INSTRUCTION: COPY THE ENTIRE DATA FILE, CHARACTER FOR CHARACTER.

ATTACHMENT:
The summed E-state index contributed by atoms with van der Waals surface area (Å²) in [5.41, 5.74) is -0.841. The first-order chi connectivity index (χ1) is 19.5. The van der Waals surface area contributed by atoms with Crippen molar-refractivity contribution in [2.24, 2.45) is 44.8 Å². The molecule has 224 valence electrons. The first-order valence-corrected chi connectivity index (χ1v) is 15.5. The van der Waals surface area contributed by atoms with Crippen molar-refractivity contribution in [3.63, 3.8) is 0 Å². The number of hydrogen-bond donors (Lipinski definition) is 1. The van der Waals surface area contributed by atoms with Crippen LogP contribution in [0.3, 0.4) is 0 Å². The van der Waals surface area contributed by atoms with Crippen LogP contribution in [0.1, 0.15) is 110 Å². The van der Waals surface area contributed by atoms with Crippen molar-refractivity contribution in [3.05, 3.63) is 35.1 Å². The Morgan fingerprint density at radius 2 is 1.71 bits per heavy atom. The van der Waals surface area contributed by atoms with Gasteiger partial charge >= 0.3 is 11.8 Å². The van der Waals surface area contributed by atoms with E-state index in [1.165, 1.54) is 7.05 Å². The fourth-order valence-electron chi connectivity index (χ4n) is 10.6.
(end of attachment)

The summed E-state index contributed by atoms with van der Waals surface area (Å²) in [5.41, 5.74) is -0.841. The first-order chi connectivity index (χ1) is 19.5. The van der Waals surface area contributed by atoms with Crippen molar-refractivity contribution in [2.24, 2.45) is 44.8 Å². The molecule has 224 valence electrons. The first-order valence-corrected chi connectivity index (χ1v) is 15.5. The van der Waals surface area contributed by atoms with Crippen molar-refractivity contribution in [3.63, 3.8) is 0 Å². The number of hydrogen-bond donors (Lipinski definition) is 1. The van der Waals surface area contributed by atoms with Crippen LogP contribution in [0.3, 0.4) is 0 Å². The van der Waals surface area contributed by atoms with Crippen LogP contribution in [0.1, 0.15) is 110 Å². The van der Waals surface area contributed by atoms with Crippen molar-refractivity contribution in [3.05, 3.63) is 35.1 Å². The Morgan fingerprint density at radius 2 is 1.71 bits per heavy atom. The van der Waals surface area contributed by atoms with Gasteiger partial charge >= 0.3 is 11.8 Å². The van der Waals surface area contributed by atoms with E-state index in [1.165, 1.54) is 7.05 Å². The fourth-order valence-electron chi connectivity index (χ4n) is 10.6.